Measuring and Improving Health Equity

December 7-8, 2018, Los Angeles, California

Health policies are often considered successful when they improve average outcomes. Yet, in a world where life expectancy can differ by as much as 20 years in neighborhoods only 5 miles apart from each other, it also matters to whom benefits accrue. This conference focused on the goal of giving everyone a fair opportunity to be healthy, that is, improving health equity. Because what is not measured is not targeted by policy, papers that measure variations in health were featured throughout the conference. Speakers also analyzed the processes that create barriers to health, and considered how public policies can address the problem.


  • Rebecca Myerson, USC
  • Silvia Helena Barcellos, USC




Biological Inequity in the Health and Retirement Study
Eileen Crimmins, University of Southern California
Health System Characteristics Associated with Equity in High-Income Countries
Thomas Rice, University of California, Los Angeles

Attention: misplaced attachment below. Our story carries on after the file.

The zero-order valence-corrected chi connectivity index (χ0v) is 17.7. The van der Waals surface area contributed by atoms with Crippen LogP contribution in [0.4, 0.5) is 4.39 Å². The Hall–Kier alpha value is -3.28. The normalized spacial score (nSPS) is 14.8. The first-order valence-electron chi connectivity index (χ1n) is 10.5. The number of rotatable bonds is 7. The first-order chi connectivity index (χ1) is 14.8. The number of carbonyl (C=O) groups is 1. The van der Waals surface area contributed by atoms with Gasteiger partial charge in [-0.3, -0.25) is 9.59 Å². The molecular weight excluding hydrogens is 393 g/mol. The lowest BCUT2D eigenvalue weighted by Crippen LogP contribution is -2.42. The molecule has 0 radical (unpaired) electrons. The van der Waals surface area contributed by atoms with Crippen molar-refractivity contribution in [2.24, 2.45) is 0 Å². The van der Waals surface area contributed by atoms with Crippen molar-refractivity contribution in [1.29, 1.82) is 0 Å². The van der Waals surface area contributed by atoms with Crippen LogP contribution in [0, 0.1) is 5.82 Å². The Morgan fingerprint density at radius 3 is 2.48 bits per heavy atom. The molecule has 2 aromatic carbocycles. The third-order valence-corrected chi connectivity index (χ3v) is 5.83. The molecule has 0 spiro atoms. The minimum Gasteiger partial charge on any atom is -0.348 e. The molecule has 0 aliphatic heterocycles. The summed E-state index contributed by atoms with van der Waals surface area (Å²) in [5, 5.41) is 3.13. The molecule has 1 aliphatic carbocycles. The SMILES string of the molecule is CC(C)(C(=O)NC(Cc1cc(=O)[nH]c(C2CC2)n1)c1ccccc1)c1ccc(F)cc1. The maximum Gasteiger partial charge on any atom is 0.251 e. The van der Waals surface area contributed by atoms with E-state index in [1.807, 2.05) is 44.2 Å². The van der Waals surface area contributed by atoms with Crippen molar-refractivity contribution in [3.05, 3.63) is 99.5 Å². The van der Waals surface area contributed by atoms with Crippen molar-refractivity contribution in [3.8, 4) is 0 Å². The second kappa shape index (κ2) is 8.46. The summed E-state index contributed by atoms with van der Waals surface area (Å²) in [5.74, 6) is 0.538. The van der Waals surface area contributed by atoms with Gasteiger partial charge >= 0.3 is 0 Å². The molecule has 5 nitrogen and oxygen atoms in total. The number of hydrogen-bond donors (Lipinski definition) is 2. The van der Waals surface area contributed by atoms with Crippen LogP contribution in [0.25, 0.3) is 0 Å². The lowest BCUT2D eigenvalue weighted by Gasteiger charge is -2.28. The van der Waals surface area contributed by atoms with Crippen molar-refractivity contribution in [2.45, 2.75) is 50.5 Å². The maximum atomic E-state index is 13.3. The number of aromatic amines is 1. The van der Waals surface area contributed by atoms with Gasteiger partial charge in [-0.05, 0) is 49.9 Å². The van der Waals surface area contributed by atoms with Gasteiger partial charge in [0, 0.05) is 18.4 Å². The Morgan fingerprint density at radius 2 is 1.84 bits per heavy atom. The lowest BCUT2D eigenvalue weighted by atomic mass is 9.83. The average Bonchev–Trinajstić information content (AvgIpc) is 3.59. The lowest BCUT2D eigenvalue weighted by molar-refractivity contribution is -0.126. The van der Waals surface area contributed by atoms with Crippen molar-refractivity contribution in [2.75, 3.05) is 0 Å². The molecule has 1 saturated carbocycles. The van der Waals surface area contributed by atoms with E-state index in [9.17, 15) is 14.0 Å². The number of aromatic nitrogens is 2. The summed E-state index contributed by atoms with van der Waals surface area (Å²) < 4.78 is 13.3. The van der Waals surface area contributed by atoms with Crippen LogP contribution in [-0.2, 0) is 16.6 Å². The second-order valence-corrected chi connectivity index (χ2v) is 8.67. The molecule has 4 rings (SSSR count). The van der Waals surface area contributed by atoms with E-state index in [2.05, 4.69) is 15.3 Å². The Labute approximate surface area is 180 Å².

Discussant: Alice Chen, University of Southern California
Choice Effectiveness in Health Insurance Markets: Mistakes, Consequences, and Solutions
Ben Handel, University of California, Berkeley
Discussant: Marika Cabral, University of Texas, Austin
Food Purchasing Behavior of New SNAP Recipients
Jay Bhattacharya, Stanford University
Discussant: Darius Lakdawalla, University of Southern California
Why Current Practice of Evidence-based Medicine Breeds Disparities
Anirban Basu, University of Washington
Discussant: Charles Manski, Northwestern University
Local Food Prices, SNAP Purchasing Power, and Child Health
Hilary Hoynes, University of California, Berkeley
Discussant: Heather Royer, University of California, Santa Barbara
Defining and Measuring Financial Well-being in Cancer Research
Reginald Tucker-Seeley, University of Southern California
Discussant: Robin Yabro, American Cancer Society
Equity and Economic Evaluation: “Measuring and Improving Health Equity” with System Level Policies in Low and Middle Income Countries
Andrew Mirelman, The University of York
Discussant: Bill Padula, University of Southern California